small lizards that resided in the old tree scurried frantically into its
other gutter cleaner, halfway down the ladder – his boots still in Harold’s
field of vision – turned around, bewildered.
scrambled down the rest of the ladder, stumbling and falling face-first down
the last four or five rungs. He collected himself in the grass and ran to his
coworker, who was obviously dead; Harold could tell that easily from his
elevated view – he didn’t need shit-kicker boots to notice that. Harold muffled
another giggle. He all at once felt giddy, crazed, sick, and horrified.
What?” The remaining gutter cleaner
said. It was all he could muster. He knelt next to his fallen comrade, sobbing.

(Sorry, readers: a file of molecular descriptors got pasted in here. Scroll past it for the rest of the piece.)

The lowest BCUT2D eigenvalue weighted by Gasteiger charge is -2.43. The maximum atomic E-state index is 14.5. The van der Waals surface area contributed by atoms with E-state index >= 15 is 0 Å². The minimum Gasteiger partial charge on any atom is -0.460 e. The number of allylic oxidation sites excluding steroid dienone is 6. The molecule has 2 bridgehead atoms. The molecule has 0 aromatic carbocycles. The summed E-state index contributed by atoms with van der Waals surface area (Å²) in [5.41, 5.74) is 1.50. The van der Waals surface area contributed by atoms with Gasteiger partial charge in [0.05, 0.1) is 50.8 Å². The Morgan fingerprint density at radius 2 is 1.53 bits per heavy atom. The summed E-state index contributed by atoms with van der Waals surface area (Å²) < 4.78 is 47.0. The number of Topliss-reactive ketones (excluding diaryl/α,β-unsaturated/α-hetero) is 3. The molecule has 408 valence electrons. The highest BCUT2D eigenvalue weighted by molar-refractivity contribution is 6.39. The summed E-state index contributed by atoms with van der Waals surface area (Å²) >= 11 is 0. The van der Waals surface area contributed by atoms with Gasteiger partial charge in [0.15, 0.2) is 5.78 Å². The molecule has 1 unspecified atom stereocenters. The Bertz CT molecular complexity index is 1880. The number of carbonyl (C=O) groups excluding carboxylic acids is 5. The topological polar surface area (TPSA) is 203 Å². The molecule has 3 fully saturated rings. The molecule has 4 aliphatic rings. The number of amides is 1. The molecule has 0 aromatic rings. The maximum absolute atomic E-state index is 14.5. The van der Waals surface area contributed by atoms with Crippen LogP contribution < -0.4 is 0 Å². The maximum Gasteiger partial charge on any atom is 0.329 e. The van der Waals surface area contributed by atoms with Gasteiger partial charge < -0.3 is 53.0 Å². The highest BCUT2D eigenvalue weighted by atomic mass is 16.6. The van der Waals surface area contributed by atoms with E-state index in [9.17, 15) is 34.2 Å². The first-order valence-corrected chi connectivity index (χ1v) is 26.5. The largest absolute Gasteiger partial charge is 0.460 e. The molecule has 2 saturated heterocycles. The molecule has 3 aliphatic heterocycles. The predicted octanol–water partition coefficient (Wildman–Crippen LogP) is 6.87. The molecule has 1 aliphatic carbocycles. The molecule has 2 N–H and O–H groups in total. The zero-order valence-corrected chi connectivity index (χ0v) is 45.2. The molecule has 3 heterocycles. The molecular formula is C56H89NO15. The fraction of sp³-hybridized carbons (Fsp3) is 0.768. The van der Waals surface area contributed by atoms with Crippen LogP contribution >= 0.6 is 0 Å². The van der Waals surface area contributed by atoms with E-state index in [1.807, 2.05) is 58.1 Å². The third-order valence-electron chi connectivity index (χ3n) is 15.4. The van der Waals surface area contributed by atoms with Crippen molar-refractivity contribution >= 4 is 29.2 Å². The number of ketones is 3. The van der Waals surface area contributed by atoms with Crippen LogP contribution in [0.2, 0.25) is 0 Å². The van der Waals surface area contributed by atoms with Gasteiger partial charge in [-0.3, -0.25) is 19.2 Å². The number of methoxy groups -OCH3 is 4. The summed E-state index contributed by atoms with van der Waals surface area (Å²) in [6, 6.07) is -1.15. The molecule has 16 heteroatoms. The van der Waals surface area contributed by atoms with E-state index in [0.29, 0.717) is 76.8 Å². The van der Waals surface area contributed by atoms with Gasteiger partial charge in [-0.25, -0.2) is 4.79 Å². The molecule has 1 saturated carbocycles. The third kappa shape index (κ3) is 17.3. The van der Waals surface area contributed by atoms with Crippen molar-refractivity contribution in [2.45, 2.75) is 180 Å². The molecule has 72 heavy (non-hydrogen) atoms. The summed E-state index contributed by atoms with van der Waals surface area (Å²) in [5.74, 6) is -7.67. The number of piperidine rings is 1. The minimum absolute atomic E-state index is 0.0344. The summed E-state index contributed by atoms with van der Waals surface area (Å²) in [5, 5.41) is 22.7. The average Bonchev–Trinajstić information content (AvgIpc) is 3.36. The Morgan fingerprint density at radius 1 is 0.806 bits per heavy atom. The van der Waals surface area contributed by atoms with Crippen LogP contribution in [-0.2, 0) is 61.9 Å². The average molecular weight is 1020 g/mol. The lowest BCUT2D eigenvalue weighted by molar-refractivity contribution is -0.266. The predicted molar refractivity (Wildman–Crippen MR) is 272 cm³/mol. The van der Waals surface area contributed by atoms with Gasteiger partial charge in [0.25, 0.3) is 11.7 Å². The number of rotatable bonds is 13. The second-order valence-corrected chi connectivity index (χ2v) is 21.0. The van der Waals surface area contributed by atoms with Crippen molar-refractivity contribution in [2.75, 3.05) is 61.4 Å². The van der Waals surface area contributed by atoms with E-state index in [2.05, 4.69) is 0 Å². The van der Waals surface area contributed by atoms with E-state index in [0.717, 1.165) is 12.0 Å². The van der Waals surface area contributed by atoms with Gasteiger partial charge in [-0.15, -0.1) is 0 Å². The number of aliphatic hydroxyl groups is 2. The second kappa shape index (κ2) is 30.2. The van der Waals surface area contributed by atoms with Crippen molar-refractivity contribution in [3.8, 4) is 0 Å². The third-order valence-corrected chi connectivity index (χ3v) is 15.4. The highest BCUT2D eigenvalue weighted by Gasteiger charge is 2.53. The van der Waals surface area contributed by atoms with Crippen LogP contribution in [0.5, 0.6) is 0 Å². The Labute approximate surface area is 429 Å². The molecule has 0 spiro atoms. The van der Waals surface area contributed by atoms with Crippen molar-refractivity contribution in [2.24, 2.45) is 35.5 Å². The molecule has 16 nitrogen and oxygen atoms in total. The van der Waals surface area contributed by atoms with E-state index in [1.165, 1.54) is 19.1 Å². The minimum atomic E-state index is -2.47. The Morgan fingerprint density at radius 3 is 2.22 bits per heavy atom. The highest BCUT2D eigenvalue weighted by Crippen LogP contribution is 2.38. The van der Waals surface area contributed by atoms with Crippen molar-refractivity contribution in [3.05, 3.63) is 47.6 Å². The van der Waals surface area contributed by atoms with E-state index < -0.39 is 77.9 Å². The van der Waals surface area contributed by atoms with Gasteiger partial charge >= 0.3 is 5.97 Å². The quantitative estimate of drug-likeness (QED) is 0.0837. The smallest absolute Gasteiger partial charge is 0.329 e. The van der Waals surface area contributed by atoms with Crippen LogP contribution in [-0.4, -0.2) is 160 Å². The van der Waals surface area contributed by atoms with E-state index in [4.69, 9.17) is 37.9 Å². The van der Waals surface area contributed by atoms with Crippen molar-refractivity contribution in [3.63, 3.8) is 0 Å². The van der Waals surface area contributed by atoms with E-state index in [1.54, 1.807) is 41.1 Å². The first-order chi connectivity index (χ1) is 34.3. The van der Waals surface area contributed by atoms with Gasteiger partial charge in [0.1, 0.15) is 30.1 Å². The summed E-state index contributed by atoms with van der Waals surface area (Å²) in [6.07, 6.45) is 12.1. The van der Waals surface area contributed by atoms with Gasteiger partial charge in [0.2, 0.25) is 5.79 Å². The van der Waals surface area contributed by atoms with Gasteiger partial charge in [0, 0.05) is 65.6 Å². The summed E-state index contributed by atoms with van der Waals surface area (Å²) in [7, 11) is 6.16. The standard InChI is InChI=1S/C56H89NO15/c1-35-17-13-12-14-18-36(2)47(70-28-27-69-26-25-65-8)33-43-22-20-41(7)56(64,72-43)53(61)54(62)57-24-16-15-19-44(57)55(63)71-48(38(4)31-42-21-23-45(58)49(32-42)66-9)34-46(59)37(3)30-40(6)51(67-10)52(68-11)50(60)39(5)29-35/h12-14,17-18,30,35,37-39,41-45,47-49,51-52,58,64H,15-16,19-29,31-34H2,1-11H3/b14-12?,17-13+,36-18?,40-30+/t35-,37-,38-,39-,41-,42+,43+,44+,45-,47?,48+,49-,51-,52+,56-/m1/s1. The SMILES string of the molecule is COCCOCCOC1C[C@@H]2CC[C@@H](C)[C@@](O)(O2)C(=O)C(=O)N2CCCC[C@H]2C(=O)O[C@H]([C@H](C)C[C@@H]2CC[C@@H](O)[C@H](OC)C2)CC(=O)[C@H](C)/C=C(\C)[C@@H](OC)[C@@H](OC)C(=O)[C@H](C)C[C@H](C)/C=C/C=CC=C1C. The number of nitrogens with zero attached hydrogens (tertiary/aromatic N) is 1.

was frantic. He looked for those furry, purple limbs. He listened for the
scraping against the gutters. He saw nothing. He heard nothing. He was
confused. He blinked and blinked again. He smacked himself in the head, as if
to help him snap out of it. He continued smacking, harder with each
unsuccessful attempt at mental escape. He closed his book with a thump and retreated
into his lounge
scraping on the aluminum, as if waiting for Harold to sit down, started again
as the furry purple leg showed itself.
time, the creature climbed down from the roof. Numerous other purple legs appeared
at every edge of the gutter, as if sprouting out of it.
massive, shifting head appeared. The legs, it turns out, weren’t legs, but twisted,
grotesque arms. It was a creature unlike anything Harold had ever seen. It
looked happy; it seemed crazed. It started laughing.
its long claws, it pointed to the parking lot, where the gutter cleaner and his
shit-kickers still knelt next to his dead friend. The continuous multiplying
creatures, now lining the roof, did the same. They all giggled in unison. The